Nuts, bolts, hot tips, and road-tested information from Holly Million for indie filmmakers raising money

Case Two: “Jack London: 20th Century Man — Compassion Clinches a Major Gift

So I left off in my last blog post for Case Two with my saga of the major donor who would not be reasonable. This is the guy who had promised to give me $50K for a documentary if I raised another $50K first. I promised to tell you how I responded when he got a little hot under the collar. I said in the last post that I was like a tiger waiting in the bushes at the watering hole for the gazelle to lower its head and extend its neck. So true. When I’m fundraising, the end goal of receiving the funds remains branded into my field of vision like an unwavering angelic avatar. No matter what happens, I don’t give up on that goal But sometimes, donors make life hard. Like this guy. When he asked me how long it would take to edit the film after we completed the total $100K fundraising campaign, I told him about a year. He immediately heated up. Although I was talking to him on the phone, I could envision him shooting out of his seat like a rocket upon ignition. “That’s totally unacceptable! When I build a building, it does not take a whole year!” He was inexperienced with film and filmmakers, but he was very experienced with building a business. Actually, a fast-food restaurant chain. THAT he understood. I knew I had to be careful. I did not want him to spook and run away, taking his $50K with him. So I tried to see if from his point of view. Why was he so agitated about the idea of our taking a year to edit? That’s when I had an insight. He was 86 years old. Consciously or unconsciously, he may have feared that he would not be around in a year to see the completed film. Once I saw things that way, I realized that he just needed assurance that we would indeed begin to make progress soon, that there would be rough-cuts along the way to the final film, that we would show him different cuts as they became available. I smoothed him down. I ensured him that we were going to raise the additional $50K — because I was monitoring my progress very closely and had projected a percentage of probability in a spreadsheet for each and every prospect I had included in my campaign outreach. I knew I had enough bankable income that would take me to the $50K and therefore to the right to claim his challenge gift. I needed to be calm, cool, collected — and compassionate. When people, including successful, rich, powerful guys, act strangely, you can almost always bet that fear is playing a role. Once you know this, then it’s your responsibility to act like a human being and not a scared rabbit with your successful, rich, powerful benefactor. In the end, my approach paid off. The donor was calmed down and cooled off. In the end, we met the goal, secured his gift, and now we are in the post-production process. Thank you, Almighty Buddha! (Photo, public domain image — Riparian brush rabbits endangered mammal species sylvilagus bachmani riparius by Lee Eastman, U.S. Fish and Wildlife Service)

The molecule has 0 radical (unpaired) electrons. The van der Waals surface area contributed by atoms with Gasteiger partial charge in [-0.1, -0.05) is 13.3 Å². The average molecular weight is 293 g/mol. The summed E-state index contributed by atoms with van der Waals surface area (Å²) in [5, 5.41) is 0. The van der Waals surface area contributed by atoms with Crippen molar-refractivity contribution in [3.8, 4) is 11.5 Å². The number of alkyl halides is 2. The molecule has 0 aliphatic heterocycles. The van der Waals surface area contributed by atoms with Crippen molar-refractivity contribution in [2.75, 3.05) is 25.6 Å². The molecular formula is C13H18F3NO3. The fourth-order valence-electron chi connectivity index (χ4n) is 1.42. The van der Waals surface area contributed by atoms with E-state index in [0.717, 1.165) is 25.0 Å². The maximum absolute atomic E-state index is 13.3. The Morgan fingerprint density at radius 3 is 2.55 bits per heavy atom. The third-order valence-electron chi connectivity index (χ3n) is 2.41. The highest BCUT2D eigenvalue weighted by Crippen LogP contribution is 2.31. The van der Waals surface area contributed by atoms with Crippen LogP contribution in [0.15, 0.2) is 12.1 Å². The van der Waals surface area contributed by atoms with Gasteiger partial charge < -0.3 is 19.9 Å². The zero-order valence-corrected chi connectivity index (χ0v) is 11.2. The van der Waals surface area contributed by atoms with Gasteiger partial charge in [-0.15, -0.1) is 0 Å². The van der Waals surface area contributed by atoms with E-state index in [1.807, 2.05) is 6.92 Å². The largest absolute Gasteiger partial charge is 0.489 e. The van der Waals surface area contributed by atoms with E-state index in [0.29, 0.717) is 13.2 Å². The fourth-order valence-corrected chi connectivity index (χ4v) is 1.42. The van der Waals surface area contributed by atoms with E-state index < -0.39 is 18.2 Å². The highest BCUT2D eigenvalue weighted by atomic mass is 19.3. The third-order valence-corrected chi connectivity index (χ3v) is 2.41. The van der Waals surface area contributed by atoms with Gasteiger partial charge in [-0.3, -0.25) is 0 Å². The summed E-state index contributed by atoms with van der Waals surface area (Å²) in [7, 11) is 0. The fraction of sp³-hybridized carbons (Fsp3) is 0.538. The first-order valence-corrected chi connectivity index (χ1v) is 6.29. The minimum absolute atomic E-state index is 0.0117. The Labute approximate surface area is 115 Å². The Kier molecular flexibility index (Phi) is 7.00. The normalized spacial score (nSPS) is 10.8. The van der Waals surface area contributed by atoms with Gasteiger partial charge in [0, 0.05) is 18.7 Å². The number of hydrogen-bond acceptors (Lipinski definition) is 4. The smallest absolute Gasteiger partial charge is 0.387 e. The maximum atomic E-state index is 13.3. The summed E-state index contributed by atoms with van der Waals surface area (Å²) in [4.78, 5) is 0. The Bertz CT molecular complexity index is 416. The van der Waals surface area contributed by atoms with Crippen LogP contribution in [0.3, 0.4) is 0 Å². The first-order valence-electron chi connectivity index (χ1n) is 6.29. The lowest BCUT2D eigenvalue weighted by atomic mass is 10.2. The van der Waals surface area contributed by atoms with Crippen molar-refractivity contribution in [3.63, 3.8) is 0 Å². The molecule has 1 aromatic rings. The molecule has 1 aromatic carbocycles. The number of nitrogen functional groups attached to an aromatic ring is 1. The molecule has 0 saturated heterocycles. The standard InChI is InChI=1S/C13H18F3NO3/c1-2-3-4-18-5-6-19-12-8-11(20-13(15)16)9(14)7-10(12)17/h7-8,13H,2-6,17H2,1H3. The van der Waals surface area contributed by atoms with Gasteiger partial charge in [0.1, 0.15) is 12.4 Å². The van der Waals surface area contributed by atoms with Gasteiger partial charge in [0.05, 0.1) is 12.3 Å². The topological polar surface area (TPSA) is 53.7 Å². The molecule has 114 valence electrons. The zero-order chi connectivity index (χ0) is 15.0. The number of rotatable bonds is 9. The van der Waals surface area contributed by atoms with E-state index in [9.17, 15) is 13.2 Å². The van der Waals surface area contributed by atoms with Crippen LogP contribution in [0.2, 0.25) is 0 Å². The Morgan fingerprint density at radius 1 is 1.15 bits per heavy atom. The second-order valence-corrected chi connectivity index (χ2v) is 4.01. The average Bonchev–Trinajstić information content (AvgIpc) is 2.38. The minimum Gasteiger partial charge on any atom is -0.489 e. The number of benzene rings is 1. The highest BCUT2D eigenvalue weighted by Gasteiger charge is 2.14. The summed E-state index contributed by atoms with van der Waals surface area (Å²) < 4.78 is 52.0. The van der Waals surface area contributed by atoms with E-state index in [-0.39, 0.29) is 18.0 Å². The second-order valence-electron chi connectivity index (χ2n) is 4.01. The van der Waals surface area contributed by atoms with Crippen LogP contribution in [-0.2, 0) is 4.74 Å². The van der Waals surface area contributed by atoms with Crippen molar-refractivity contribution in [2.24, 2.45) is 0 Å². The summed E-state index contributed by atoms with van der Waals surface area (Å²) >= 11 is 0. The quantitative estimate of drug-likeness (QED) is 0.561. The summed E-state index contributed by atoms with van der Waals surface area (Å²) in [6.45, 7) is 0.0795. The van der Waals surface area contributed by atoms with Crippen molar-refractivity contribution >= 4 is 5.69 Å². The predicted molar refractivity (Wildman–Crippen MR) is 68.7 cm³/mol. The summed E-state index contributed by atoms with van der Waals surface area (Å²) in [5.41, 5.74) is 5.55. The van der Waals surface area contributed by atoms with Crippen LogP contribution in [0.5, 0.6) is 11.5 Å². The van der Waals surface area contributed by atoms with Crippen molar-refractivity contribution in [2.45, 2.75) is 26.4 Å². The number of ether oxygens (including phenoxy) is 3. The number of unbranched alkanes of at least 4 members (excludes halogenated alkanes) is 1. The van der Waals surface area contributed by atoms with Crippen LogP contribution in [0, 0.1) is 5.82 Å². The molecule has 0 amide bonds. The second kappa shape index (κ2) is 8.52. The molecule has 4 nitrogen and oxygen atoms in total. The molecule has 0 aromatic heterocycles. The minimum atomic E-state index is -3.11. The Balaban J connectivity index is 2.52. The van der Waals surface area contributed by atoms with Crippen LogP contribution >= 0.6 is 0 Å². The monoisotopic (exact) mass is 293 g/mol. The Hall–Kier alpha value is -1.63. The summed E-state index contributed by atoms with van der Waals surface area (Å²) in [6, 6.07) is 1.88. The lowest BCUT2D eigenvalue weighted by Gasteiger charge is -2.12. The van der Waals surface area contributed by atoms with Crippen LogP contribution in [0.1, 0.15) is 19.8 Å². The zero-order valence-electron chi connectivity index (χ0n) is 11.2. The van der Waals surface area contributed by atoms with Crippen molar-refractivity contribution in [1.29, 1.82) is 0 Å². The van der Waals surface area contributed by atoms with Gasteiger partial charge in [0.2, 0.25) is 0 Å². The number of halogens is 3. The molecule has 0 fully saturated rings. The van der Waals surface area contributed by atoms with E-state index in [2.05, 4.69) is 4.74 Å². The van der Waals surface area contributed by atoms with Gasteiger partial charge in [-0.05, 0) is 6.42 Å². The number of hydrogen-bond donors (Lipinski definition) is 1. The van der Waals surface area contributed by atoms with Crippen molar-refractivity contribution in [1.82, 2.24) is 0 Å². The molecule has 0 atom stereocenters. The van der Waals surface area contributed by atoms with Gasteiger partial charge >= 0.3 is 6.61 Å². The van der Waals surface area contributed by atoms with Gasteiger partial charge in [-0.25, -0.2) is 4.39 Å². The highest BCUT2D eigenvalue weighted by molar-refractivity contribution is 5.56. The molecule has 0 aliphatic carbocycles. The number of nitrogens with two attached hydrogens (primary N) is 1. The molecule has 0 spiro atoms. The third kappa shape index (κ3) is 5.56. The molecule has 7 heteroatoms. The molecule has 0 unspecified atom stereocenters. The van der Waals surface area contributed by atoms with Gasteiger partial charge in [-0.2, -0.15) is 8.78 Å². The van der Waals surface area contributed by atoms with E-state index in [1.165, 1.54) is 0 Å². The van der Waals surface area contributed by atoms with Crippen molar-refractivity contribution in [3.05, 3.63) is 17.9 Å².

About the author

Have a project you want someone to manage? Have a job that needs to be done professionally, on time, and under budget? That is what I do. I am “The Super Producer.” I take ideas and make them real. My services support fundraising, films, events, publications, and organizations. I assess the situation, prepare the plan, design the fundraising, hire the team, administer the budget, manage the timeline, and guide the project to successful completion. Put me in charge of your project. – See more at: http://hollymillion.com

Leave a Reply